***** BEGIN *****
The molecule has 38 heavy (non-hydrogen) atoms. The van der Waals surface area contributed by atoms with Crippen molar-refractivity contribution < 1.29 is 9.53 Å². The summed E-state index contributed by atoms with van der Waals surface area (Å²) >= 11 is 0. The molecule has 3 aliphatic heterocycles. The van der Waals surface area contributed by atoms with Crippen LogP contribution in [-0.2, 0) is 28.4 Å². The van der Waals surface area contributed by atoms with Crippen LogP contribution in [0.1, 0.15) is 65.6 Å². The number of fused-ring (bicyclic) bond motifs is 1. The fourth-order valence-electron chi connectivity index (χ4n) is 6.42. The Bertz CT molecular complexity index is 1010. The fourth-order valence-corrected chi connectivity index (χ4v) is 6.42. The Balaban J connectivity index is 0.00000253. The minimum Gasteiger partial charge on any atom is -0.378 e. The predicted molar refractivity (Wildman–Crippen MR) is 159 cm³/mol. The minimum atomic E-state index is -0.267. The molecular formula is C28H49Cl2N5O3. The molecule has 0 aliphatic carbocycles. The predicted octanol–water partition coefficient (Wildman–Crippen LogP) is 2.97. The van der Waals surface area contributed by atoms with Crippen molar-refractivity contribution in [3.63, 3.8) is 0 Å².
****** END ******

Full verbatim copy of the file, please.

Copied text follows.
The molecule has 38 heavy (non-hydrogen) atoms. The van der Waals surface area contributed by atoms with Crippen molar-refractivity contribution < 1.29 is 9.53 Å². The summed E-state index contributed by atoms with van der Waals surface area (Å²) >= 11 is 0. The molecule has 3 aliphatic heterocycles. The van der Waals surface area contributed by atoms with Crippen LogP contribution in [-0.2, 0) is 28.4 Å². The van der Waals surface area contributed by atoms with Crippen LogP contribution in [0.1, 0.15) is 65.6 Å². The number of fused-ring (bicyclic) bond motifs is 1. The fourth-order valence-electron chi connectivity index (χ4n) is 6.42. The Bertz CT molecular complexity index is 1010. The fourth-order valence-corrected chi connectivity index (χ4v) is 6.42. The Balaban J connectivity index is 0.00000253. The minimum Gasteiger partial charge on any atom is -0.378 e. The predicted molar refractivity (Wildman–Crippen MR) is 159 cm³/mol. The minimum atomic E-state index is -0.267. The molecular formula is C28H49Cl2N5O3. The molecule has 0 aliphatic carbocycles. The predicted octanol–water partition coefficient (Wildman–Crippen LogP) is 2.97. The van der Waals surface area contributed by atoms with Crippen molar-refractivity contribution in [3.63, 3.8) is 0 Å².